Over the weekend, Matt Butler and his Everyone Orchestra traveled through the southeast to play a very special “Everyone’s Dead” set, with stops at Salvage Station in Asheville, NC and at The Pour House in Charleston, SC. The all-star lineup featured Oteil Burbridge (Dead & Company), Claude Coleman Jr. (WEEN), Holly Bowling (keys), Ian Neville (Dumpstaphunk), Natalie Cressman (Trey Anastasio Band), Jeff Mosier (Blueground Undergrass), Wallace Mullinax (Dead 27s), and Mike Quinn.The band played through Grateful Dead classics, spinning each tune into their own improvisational happy place. On Saturday night, Greensky Bluegrass’s Anders Beck joined the party on dobro. Thanks to taper chrisdavis, you can listen to the full show below:Setlist: Everyone Orchestra | The Pour House Deck | James Island, SC | 3/11/17Jam, Sittin’ On Top of the World, intro/tuning, Sugaree, I Know You Ryder, The Women Are Smarter, He’s Gone, Black Muddy River, Band Intro[cover photo via Everyone Orchestra Facebook]
Walter H. Abelmann, professor of medicine emeritus at Harvard Medical School (HMS) and member of the faculty of the Harvard-MIT Division of Health Sciences Technology (HST), died on Jan. 6. He was 89.Abelmann was born in Frankfurt-am-Main, Germany, in 1921. After being educated in Switzerland, he immigrated to the United States in 1939. He received an A.B. from Harvard in 1943 and an M.D. from the University of Rochester in 1946.Abelmann’s research focused on the physiology and the pathophysiology of the cardiovascular system, and led to the recognition and definition of the high cardiac output states in patients with cirrhosis of the liver, bacterial pneumonia, disorders of the blood, and nutritional deficiencies. He published more than 260 scientific papers and edited several books. In addition, Abelmann was a consultant to several Boston-area hospitals and universities.At HMS, Abelmann taught basic as well as clinical courses, including pathophysiology, physical diagnosis, internal medicine, and cardiology. He also introduced a system of evaluating courses. His teaching rounds stressed the mechanisms of disease, the underlying scientific basis of manifestations, and of therapy. He formed close relationships with many of his postgraduate students and fellows, and was very proud of the leadership positions they attained. Many of the 68 fellows he trained in clinical and investigative cardiology became professors, chiefs of cardiology, and heads of cardiovascular societies.In his retirement years, Abelmann remained active in HST, taught a popular undergraduate seminar at MIT titled “The Art and Science of Medicine,” edited the HST newsletter “The Connection,” and, until 2006, was director of HST alumni affairs.He is survived by his wife, Rena; sons Arthur and Charles; daughters Nancy, Ruth, and Karen Gross; and nine grandchildren.Contributions in his memory may be made to the Walter H. Abelmann Family Book Fund at the Harvard College Library, c/o the Recording Secretary, Holyoke Center, Harvard University, Cambridge, MA 02138. There will be a memorial celebration of Abelmann’s life in the spring.
Norges is likely to retain its interest in the two Lenbach Gärten properties – which total 29,000sqm – for some time.The two assets are let to McKinsey & Co and Conde Nast.AM Alpha has kept a 5.1% stake in the two properties for a co-investment fund it advises.The firm will manage the co-investment vehicle, which will buy stakes in German real estate.Norway’s sovereign wealth fund began stepping up acquisitions in ‘core’ Europe in 2012, entering the German real estate market via a €784m joint venture with AXA REIM. The fund’s first German acquisitions were in Berlin and Frankfurt – a primarily retail asset in the German capital and a second combining office and retail in Frankfurt’s central business district.A spokeswoman at NBIM at the time said the German market would form an important long-term focus for its real estate portfolio, alongside the UK and France. Norges Bank Investment Management has bought its first properties in Munich on its own.The Norwegian sovereign wealth fund has paid AM Alpha €176.1m for two office assets in the centre of the German city.The deal is the fund’s first German purchase without a partner.Siegmut Boehm, managing director at AM Alpha, said: “We had overwhelming interest when we started the bidding process from both international and domestic investors, and we are glad to have chosen a top financial institution like Norges Bank Investment Management as an investor for our prime properties.”
The county is spending at least $870,000 on start-up costs and renovations in order to turn a vacant 17-acre correctional site into the temporary shelter.After that point, another $5.5 million in annual operating costs will be spent to provide beds, showers, hot meals, medical services and other help for up to 125 people who are determined to be chronically homeless.The county will pay Gulfstream Goodwill Industries $2.6 million to operate the temporary facility.Officials hope the new facility will eliminate a tent city of more than 150 homeless people at John Prince Park in Lake Worth Beach.“We are excited about the opportunity to assist our neighbors in need and happy the project is progressing despite the challenges” related to the COVID-19 pandemic, Bolton said. A temporary homeless shelter being developed next to the South Florida Fairgrounds will open later than originally expected, due to delays related to the coronavirus pandemic, Palm Beach County officials said this week.The county now hopes to finish renovating a vacant correctional site to be used as a homeless shelter by the end of this month, although there is no date yet for when it could open, Assistant County Administrator Nancy Bolton told The Palm Beach Post in an email.When the County Commission approved the $8.6 million project in February, officials hoped it would open in May.“We have had some challenges confirming delivery dates due to various COVID restrictions and shipping,″ Audrey Wolf, the county’s facilities director, said.Palm Beach County approves $2.5 million emergency homeless shelter https://t.co/nKXIwjsJKz pic.twitter.com/YB0cXgKaIT— WPTV (@WPTV) April 14, 2020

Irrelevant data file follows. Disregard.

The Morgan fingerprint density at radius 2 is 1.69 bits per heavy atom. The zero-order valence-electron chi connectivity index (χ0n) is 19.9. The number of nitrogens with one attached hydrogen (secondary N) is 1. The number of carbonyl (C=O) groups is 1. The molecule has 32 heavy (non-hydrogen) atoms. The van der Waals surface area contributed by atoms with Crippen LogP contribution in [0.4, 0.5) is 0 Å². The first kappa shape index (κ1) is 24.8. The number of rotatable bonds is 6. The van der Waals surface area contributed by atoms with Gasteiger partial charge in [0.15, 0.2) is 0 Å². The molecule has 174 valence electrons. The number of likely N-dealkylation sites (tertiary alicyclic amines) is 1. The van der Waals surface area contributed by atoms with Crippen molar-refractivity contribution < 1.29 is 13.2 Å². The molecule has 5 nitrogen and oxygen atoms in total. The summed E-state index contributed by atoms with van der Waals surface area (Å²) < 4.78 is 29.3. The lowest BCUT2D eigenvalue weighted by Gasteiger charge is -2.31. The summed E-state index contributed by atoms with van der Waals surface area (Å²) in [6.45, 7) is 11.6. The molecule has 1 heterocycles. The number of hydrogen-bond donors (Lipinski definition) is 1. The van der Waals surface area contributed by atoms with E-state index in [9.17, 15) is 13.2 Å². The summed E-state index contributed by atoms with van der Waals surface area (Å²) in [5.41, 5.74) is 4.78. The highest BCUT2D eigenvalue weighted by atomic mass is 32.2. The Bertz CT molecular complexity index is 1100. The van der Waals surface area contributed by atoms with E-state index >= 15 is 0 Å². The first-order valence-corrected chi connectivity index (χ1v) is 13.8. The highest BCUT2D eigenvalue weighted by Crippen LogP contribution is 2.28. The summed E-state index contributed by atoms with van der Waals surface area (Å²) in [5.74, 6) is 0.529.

Published on April 29, 2018 at 8:44 pm I was surprised when I got the email, mostly because I forgot it was supposed to be coming. It was April 17, 2015, and I was sitting alone in my freshman-year dorm room in Booth Hall, looking for any way to distract myself from an upcoming astronomy test.The subject line read: “Welcome to Baruch College!” The content of the email detailed my acceptance for the Fall 2015 semester to the Manhattan-based school, one that’s roughly a 40-minute subway ride away from my home in Queens. I had filled out the application to transfer from Syracuse three months earlier.Now, I’m incredibly fortunate to have so many great friends at Syracuse, some that I’ve met and worked with at The Daily Orange, and still another group that includes my roommates and an extended group that’s basically my roommates. They’ve made my time here more incredible than I could have ever imagined.I’ve offhandedly mentioned a few times to my friends — nearly all of whom I met sophomore year or later — that my freshman year was tough. I never seriously talked to most about how close I was to leaving. Or about the times when finally managing to get out of bed felt like the day’s biggest accomplishment. About the days when all I felt was sad and worthless.I was depressed. It affected every part of my life. I couldn’t make many new friends, I struggled to keep in touch with old ones and I had some of the worst grades I’ve ever had, in any level of schooling.AdvertisementThis is placeholder textMy passions lost their luster. I’ve always been a big sports fan and always loved comedy, too. The day before my COM 107 final I was as down as I’d ever been. I tried to watch the New York Giants game and the previous night’s “Saturday Night Live,” two things that almost always made me happy. On that day, neither did. I could barely study. All I could do was sit in my bed, exhausted by how terrible I felt. I scraped by with a C on the test.Seemingly worse was the stigma. I refused to believe that anything was truly wrong. It took months to schedule an appointment for the counseling center. When I finally went and saw someone I knew in the waiting room, I lied and said I was there for a class assignment.A month ago I told one of my closest friends about my freshman year and told him I might write about it. Even then, I refrained from using the word “depressed,” and he noticed. It stemmed from a weird sense of shame, as if I couldn’t say how I felt because then I’d be devaluing the experiences of those who’ve been diagnosed with clinical depression. He correctly told me that was the way to wrong to think. Thanks for that.My story, while unique to me, isn’t particularly uncommon. There are plenty of college students who struggle with adjusting to the new environment. According to the National Alliance on Mental Illness, one in five Americans experiences mental illness in a given year. NBA All-Stars DeMar DeRozan and Kevin Love talked about it this year. I’ve had friends tell me their freshman year sucked, too.At first I didn’t say anything because it was difficult. It still is. But I generally don’t mention it now because I no longer feel that way.There are moments where doubt and sorrow creeps back in, as they do for most people. I’ve largely learned to deal with it— through sports and comedy, including a healthy dose of self-deprecation — and can truthfully say that for the last few years, I’ve felt consistently better than I did back then.So I’m not writing this to get anything off my chest, or for any pity. This is actually making me open up far more than I feel comfortable doing.Instead, I’m writing this because a little less than four years ago, I desperately needed to read it. I needed to know, from someone I could relate to, that things would improve.Journalists write with the hope that their piece will have an impact. This is no different. If you feel down, talk to someone about it. If you feel like you don’t really have someone to turn to, just like I did, then I welcome you to turn to me. I truly mean that. My email and Twitter are below. I’d love to hear from you. If you’re in the area, I’d love to meet you in person.As I’m lucky enough to constantly be surrounded by love, from friends I came so close to never meeting, I realize my struggles with mental health never truly defined me. Things did get better.And if you’re struggling now, I know one day you’ll realize that too.Tomer Langer was a senior staff writer at The Daily Orange, where his column will no longer appear. He can be reached at [email protected] or on Twitter at @tomer_langer.– 30 – Comments Facebook Twitter Google+